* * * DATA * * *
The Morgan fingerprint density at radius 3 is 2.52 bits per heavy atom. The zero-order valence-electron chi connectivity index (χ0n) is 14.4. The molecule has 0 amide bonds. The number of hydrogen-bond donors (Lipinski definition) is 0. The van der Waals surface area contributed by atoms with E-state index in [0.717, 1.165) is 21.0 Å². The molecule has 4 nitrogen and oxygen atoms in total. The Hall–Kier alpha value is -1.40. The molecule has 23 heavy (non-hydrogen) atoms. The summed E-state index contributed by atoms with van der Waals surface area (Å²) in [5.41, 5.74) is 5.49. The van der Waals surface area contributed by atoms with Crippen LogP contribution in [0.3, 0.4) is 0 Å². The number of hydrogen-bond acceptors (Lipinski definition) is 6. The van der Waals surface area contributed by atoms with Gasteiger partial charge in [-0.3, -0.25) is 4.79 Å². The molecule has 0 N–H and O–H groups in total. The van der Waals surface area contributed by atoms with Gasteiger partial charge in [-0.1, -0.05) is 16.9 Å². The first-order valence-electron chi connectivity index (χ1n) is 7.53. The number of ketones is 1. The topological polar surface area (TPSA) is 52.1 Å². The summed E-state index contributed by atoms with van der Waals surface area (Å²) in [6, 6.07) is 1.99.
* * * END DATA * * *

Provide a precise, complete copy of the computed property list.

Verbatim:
The Morgan fingerprint density at radius 3 is 2.52 bits per heavy atom. The zero-order valence-electron chi connectivity index (χ0n) is 14.4. The molecule has 0 amide bonds. The number of hydrogen-bond donors (Lipinski definition) is 0. The van der Waals surface area contributed by atoms with E-state index in [0.717, 1.165) is 21.0 Å². The molecule has 4 nitrogen and oxygen atoms in total. The Hall–Kier alpha value is -1.40. The molecule has 23 heavy (non-hydrogen) atoms. The summed E-state index contributed by atoms with van der Waals surface area (Å²) in [5.41, 5.74) is 5.49. The van der Waals surface area contributed by atoms with Crippen LogP contribution in [0.3, 0.4) is 0 Å². The number of hydrogen-bond acceptors (Lipinski definition) is 6. The van der Waals surface area contributed by atoms with Gasteiger partial charge in [-0.3, -0.25) is 4.79 Å². The molecule has 0 N–H and O–H groups in total. The van der Waals surface area contributed by atoms with Gasteiger partial charge in [-0.1, -0.05) is 16.9 Å². The first-order valence-electron chi connectivity index (χ1n) is 7.53. The number of ketones is 1. The topological polar surface area (TPSA) is 52.1 Å². The summed E-state index contributed by atoms with van der Waals surface area (Å²) in [6, 6.07) is 1.99.